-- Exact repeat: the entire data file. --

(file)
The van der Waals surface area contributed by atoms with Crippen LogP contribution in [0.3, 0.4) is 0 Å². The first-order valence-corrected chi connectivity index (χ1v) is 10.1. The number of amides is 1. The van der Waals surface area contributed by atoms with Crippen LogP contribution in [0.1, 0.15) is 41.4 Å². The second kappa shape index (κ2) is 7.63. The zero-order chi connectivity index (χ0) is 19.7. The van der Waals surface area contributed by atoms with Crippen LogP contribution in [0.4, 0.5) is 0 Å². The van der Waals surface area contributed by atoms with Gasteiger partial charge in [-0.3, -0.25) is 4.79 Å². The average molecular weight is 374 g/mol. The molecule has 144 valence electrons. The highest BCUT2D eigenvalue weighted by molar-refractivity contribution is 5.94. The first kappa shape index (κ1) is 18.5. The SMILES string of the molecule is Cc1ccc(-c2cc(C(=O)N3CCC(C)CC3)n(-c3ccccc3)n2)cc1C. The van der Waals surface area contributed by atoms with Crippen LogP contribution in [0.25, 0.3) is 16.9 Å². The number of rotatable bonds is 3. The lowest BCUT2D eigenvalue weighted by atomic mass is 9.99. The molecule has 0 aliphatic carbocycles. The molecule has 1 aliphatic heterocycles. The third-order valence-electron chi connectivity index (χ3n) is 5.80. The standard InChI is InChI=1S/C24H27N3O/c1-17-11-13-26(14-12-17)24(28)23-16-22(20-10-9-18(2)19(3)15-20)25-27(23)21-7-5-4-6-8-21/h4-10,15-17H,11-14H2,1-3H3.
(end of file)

The van der Waals surface area contributed by atoms with Crippen LogP contribution in [0.3, 0.4) is 0 Å². The first-order valence-corrected chi connectivity index (χ1v) is 10.1. The number of amides is 1. The van der Waals surface area contributed by atoms with Crippen LogP contribution in [0.1, 0.15) is 41.4 Å². The second kappa shape index (κ2) is 7.63. The zero-order chi connectivity index (χ0) is 19.7. The van der Waals surface area contributed by atoms with Crippen LogP contribution in [0.4, 0.5) is 0 Å². The van der Waals surface area contributed by atoms with Gasteiger partial charge in [-0.3, -0.25) is 4.79 Å². The average molecular weight is 374 g/mol. The molecule has 144 valence electrons. The highest BCUT2D eigenvalue weighted by molar-refractivity contribution is 5.94. The first kappa shape index (κ1) is 18.5. The SMILES string of the molecule is Cc1ccc(-c2cc(C(=O)N3CCC(C)CC3)n(-c3ccccc3)n2)cc1C. The van der Waals surface area contributed by atoms with Crippen LogP contribution in [0.25, 0.3) is 16.9 Å². The number of rotatable bonds is 3. The lowest BCUT2D eigenvalue weighted by atomic mass is 9.99. The molecule has 0 aliphatic carbocycles. The molecule has 1 aliphatic heterocycles. The third-order valence-electron chi connectivity index (χ3n) is 5.80. The standard InChI is InChI=1S/C24H27N3O/c1-17-11-13-26(14-12-17)24(28)23-16-22(20-10-9-18(2)19(3)15-20)25-27(23)21-7-5-4-6-8-21/h4-10,15-17H,11-14H2,1-3H3.